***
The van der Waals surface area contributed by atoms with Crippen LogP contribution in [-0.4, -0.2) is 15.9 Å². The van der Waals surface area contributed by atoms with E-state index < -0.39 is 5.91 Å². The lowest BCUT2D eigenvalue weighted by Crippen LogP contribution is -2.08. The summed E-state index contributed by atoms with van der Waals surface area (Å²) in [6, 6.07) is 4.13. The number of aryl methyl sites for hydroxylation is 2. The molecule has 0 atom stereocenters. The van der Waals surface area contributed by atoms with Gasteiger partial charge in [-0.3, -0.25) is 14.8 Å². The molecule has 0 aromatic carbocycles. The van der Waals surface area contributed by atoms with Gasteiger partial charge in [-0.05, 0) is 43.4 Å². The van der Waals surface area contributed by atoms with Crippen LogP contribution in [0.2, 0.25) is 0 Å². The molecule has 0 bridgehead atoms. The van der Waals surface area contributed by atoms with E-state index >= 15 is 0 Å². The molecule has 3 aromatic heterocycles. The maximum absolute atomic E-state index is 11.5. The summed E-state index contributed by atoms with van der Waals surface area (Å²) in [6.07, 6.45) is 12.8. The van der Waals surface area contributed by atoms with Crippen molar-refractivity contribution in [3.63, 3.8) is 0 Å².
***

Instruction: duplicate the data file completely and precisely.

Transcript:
The van der Waals surface area contributed by atoms with Crippen LogP contribution in [-0.4, -0.2) is 15.9 Å². The van der Waals surface area contributed by atoms with E-state index < -0.39 is 5.91 Å². The lowest BCUT2D eigenvalue weighted by Crippen LogP contribution is -2.08. The summed E-state index contributed by atoms with van der Waals surface area (Å²) in [6, 6.07) is 4.13. The number of aryl methyl sites for hydroxylation is 2. The molecule has 0 atom stereocenters. The van der Waals surface area contributed by atoms with Gasteiger partial charge in [-0.3, -0.25) is 14.8 Å². The molecule has 0 aromatic carbocycles. The van der Waals surface area contributed by atoms with Gasteiger partial charge in [-0.05, 0) is 43.4 Å². The van der Waals surface area contributed by atoms with Crippen LogP contribution in [0.2, 0.25) is 0 Å². The molecule has 0 bridgehead atoms. The van der Waals surface area contributed by atoms with E-state index >= 15 is 0 Å². The molecule has 3 aromatic heterocycles. The maximum absolute atomic E-state index is 11.5. The summed E-state index contributed by atoms with van der Waals surface area (Å²) in [6.07, 6.45) is 12.8. The van der Waals surface area contributed by atoms with Crippen molar-refractivity contribution in [3.63, 3.8) is 0 Å².